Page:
Saturday, March 24, 2012

An still has a long way to go

An, an Asian fusion restaurant in Cary, was the first big restaurant project of Jim and Ann Goodnight. Though first, it has stood for some time now in the shadow of its younger, much more polished brother, Herons at The Umstead Hotel. After eating a few times at An and finding the meals always good but not in any particular way outstanding or memorable, I crossed the place off my list.

Then, though, I heard that in mid February An had gained a new Executive Chef, Steven Devereaux Greene, who had moved over from Heron's. I've eaten tasting menus Greene had directed, and they were inventive and tasty, so I resolved to give An another shot.

Sadly, nothing much has changed.

I tried their tasting menu, to give the kitchen the chance to put its best foot forward. They skipped the amuse, which is unusual but acceptable. The first three courses, all seafood, were tasty, though relatively simple. The palate cleanser was both not very good and came on a metal spoon that had frost on it from sitting in the refrigerator. Surely they could have scooped a quenelle on the spot instead of delivering frozen spoons. The main course, some delicate duck slices, was quite good, though again somewhat simple.

Up to this point, the meal would have been just good enough to bring me back, but with one serious problem I'll discuss in a minute.

The dessert was simply terrible. Miso is not a good thing to put on sesame cake, as I learned the hard way. It alone was enough to make me not want to return.

The big issue was pacing. Time from sitting down to finishing paying the check, for five courses, with a five-minute wait on the check after I requested it: one hour and nine minutes. They were practically slinging out the courses. A gentler pace would be much, much better.

I'm going to choose to believe that Greene has not had time to put his stamp on An, and in a few months, I'll try it again. Right now, though, it's just another completely acceptable Asian fusion place. That's a good thing, but it's not, I believe, what An aspires to be.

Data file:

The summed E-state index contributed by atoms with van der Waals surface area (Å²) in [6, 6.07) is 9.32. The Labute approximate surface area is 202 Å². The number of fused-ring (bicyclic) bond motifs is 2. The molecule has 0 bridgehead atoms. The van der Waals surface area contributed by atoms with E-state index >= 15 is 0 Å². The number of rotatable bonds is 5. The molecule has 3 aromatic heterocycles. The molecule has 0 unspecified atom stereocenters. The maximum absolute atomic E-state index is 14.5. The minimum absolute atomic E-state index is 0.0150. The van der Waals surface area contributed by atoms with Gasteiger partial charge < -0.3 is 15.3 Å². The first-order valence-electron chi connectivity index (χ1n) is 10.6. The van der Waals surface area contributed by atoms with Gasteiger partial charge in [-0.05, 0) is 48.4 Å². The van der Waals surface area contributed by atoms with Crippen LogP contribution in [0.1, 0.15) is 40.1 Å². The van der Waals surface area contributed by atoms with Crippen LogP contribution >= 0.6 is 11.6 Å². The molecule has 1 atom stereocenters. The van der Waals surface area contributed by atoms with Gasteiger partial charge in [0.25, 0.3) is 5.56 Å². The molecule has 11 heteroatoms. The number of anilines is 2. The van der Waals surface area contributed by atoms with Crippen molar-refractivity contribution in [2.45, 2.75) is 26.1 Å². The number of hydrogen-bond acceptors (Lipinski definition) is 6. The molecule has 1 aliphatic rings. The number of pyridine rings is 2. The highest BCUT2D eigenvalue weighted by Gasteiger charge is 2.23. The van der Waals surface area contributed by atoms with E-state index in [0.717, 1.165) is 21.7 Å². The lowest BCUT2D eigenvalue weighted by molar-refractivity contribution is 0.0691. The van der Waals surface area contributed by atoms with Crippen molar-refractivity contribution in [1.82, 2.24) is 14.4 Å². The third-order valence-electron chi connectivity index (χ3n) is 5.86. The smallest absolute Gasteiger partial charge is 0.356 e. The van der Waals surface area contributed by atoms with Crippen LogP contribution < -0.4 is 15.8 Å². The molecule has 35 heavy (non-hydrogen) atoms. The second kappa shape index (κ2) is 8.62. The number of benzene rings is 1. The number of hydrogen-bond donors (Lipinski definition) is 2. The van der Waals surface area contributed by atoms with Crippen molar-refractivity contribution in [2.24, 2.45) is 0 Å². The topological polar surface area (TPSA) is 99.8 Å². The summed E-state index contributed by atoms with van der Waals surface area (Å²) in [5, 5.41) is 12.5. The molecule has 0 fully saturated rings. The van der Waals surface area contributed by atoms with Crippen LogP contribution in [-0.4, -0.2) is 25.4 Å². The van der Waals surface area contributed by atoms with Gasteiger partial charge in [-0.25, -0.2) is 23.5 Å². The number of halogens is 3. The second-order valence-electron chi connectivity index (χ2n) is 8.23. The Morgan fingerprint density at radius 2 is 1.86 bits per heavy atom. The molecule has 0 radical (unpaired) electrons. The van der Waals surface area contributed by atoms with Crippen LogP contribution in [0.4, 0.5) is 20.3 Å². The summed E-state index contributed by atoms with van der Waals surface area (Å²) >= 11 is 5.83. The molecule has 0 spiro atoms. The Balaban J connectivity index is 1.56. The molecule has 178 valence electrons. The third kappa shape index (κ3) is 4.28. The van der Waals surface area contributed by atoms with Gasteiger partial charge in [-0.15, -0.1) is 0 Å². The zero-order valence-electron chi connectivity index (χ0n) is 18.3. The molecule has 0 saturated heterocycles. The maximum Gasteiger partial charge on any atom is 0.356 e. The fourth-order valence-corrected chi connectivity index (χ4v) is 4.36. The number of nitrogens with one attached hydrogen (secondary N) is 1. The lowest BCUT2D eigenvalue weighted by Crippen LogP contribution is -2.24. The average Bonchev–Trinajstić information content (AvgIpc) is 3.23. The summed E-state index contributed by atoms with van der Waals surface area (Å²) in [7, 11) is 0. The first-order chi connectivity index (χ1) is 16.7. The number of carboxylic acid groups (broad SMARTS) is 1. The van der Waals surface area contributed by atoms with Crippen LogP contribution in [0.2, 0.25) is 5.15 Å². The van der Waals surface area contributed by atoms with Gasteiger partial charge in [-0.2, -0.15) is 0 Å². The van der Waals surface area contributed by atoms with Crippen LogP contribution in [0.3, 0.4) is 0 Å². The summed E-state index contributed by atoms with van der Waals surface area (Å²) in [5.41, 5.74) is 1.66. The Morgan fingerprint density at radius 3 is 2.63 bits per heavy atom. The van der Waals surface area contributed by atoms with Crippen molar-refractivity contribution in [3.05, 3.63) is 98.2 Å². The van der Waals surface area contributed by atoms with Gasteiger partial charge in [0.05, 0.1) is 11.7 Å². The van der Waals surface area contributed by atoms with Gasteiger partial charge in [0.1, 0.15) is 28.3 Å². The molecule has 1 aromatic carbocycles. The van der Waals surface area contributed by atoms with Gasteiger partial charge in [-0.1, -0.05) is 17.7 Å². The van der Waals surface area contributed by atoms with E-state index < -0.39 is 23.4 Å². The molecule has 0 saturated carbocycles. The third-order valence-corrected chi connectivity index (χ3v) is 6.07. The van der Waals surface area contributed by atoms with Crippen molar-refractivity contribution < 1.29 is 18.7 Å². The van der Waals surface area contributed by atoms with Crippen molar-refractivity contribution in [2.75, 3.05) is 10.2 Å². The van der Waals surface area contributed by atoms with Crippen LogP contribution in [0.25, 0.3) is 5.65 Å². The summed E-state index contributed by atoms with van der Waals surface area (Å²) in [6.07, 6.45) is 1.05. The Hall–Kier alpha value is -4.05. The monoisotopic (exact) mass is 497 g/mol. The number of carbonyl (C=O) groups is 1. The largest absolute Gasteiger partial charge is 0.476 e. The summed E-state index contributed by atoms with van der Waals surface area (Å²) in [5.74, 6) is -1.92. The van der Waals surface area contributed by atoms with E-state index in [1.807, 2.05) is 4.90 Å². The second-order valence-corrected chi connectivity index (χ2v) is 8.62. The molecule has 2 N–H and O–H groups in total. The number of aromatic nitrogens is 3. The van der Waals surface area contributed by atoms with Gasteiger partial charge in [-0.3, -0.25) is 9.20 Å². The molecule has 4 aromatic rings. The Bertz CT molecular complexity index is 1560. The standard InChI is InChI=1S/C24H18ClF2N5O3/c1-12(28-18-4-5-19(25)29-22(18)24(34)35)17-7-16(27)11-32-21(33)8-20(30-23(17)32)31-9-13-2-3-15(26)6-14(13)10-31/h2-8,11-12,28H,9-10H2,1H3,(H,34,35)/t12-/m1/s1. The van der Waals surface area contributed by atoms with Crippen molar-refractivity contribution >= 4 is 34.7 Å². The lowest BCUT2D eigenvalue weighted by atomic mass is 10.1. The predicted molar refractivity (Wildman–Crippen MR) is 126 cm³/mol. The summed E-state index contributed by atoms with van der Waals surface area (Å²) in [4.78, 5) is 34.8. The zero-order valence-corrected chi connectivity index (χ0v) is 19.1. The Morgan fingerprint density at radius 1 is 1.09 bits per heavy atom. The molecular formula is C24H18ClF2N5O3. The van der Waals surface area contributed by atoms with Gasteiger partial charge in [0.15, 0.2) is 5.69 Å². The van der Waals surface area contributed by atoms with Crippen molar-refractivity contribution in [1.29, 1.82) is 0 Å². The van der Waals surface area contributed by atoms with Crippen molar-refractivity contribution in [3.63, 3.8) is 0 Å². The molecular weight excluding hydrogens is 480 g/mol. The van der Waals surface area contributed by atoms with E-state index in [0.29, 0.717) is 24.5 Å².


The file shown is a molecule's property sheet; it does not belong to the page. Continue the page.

Friday, March 23, 2012

Lobo on...spotting your enemies

At one point in No Going Back, someone shoots Jon. As Jon is telling Lobo about this incident, Jon expresses some concern about the person who shot him. Lobo thinks this is a dumb choice on Jon's part and offers the following advice:

Try to remember the simple things: If they shoot you, they're not on your side.
Words to live by.

Thursday, March 22, 2012

So you're at a food truck rodeo

and you see this menu:

(As always, click on the image to see a larger one.)

Do you say
A) What the hell is a fried green tomato?

B) Eew!

C) That could be okay.


You know my answer: E.

Check out this lovely beast in half-eaten cross-section:

Man, oh man, was that a delicious OnlyBurger. If you live in this area and haven't had one of their burgers, you are sinning against everything that is meaty, juicy, and delicious.

Wednesday, March 21, 2012

Lobo on...human justice

I thought it might be fun to give you the occasional peek into Lobo's mind with his comments to Jon on various topics. All will come from No Going Back. I'll provide them as the mood strikes me--or if enough of you yell loudly enough.

At one point in the book, Jon says,

“What about the law? It exists to provide justice. That’s not mine to decide or to deliver.”
After which, Lobo reacts.
Lobo laughed. “I love that you can still make me laugh. Human legal systems exist for many reasons, justice being only one of them. It’s almost certainly true that the men at that auction were wealthy and, at least some of them, maybe most of them, were also powerful. Find anywhere, anytime in human history in which justice for the rich and powerful was the same as justice for the average person, and I’ll change my position...."
Anyone care to argue with him?

Tuesday, March 20, 2012

Songs related to No Going Back